Date of Award:

3-2013

Document Type:

Dissertation

Degree Name:

Doctor of Philosophy (PhD)

Department:

Civil and Environmental Engineering

Advisor/Chair:

David S. Bowles

Abstract

The growing application of risk analysis in dam safety, especially for the owners of large numbers of dams (e.g., U.S. Army Corps of Engineers), has motivated the development of a new tool (DAMRAE) for event tree based dam safety risk analysis. Various theoretical challenges were overcome in formulating the computational framework of DAMRAE and several new computational concepts were introduced. The concepts of Connectivity and Pedigree matrices are proposed to quantify the user-drawn event tree structures with proper accounting of interdependencies among the event tree branches. A generic calculation of Common-Cause Adjustment for the non-mutually exclusive failure modes is implemented along with introducing the new concepts of system response probability and consequence freezing. New output presentation formats such as cumulative risk estimate vs. initiating variable plots to analyze the increase of an incremental (annualized) risk estimate as a function of initiating variable are introduced. An additional consideration is given to the non-breach risk estimates in the risk modeling and new output formats such as non-breach F-N and F-$ charts are included as risk analysis outputs.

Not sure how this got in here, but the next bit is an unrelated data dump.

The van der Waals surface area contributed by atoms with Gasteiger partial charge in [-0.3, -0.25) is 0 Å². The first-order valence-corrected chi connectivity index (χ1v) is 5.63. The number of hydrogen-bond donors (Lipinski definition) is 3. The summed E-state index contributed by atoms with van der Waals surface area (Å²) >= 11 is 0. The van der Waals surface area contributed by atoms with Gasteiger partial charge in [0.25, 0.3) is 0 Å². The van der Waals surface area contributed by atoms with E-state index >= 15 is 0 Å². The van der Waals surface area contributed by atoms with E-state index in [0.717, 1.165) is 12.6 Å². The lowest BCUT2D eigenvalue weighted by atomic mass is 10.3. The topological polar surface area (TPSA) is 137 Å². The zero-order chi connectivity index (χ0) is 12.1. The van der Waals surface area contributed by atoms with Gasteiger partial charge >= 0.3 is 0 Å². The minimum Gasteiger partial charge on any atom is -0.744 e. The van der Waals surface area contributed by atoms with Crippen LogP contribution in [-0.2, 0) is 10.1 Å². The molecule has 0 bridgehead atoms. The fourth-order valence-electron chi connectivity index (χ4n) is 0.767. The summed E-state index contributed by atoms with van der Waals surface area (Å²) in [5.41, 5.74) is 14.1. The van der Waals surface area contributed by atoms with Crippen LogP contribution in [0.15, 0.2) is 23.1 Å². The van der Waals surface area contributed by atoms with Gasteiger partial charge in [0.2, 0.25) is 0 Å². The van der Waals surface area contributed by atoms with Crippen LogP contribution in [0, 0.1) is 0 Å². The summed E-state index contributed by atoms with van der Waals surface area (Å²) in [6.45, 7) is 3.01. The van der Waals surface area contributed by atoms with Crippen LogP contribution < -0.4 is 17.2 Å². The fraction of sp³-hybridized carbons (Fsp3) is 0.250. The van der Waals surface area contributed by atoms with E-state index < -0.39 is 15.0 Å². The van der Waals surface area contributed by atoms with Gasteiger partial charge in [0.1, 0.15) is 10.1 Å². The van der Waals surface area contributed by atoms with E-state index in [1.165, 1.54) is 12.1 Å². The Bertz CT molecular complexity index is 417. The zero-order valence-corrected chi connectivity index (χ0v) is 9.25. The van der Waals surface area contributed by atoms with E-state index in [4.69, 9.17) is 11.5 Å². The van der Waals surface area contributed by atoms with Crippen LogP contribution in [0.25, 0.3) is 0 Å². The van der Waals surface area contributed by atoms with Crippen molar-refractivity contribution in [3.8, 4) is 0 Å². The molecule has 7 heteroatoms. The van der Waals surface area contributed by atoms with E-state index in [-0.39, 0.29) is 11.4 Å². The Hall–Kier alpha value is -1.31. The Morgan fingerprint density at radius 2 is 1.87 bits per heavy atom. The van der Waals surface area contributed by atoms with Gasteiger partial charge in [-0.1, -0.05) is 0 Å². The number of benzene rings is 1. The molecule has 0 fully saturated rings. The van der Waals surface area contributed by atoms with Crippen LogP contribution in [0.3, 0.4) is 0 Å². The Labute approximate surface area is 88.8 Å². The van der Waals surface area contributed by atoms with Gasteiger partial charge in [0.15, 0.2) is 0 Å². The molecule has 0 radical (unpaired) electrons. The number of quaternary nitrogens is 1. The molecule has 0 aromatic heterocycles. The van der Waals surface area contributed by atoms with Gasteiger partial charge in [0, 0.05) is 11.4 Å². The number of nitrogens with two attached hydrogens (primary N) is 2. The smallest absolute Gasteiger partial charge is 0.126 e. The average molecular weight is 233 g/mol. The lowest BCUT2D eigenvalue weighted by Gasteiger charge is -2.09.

DAMRAE, a Visual Basic.NET based framework, provides a convenient platform to structure the risk assessment of a dam in its existing state and for alternatives or various stages of implementing a risk reduction plan. The second chapter of the dissertation presents the architectural framework of DAMRAE and describes the underlying theoretical and computational logic employed in the software. An example risk assessment is presented in the third chapter to demonstrate the DAMRAE functionalities.

In the fourth chapter, the DAMRAE framework is extended into DAMRAE-U to incorporate uncertainty analysis functionality. Various aspects and requirements reviewed for uncertainty analysis in the context of dam safety risk assessment and theoretical challenges overcome to develop the computational framework for DAMRAE-U are described in this chapter. The capabilities of DAMRAE-U are illustrated in the fifth chapter, which contains an example dam safety risk assessment with uncertainty analysis. The dissertation concludes with a summary of DAMRAE features and recommendations for further work in the sixth chapter.

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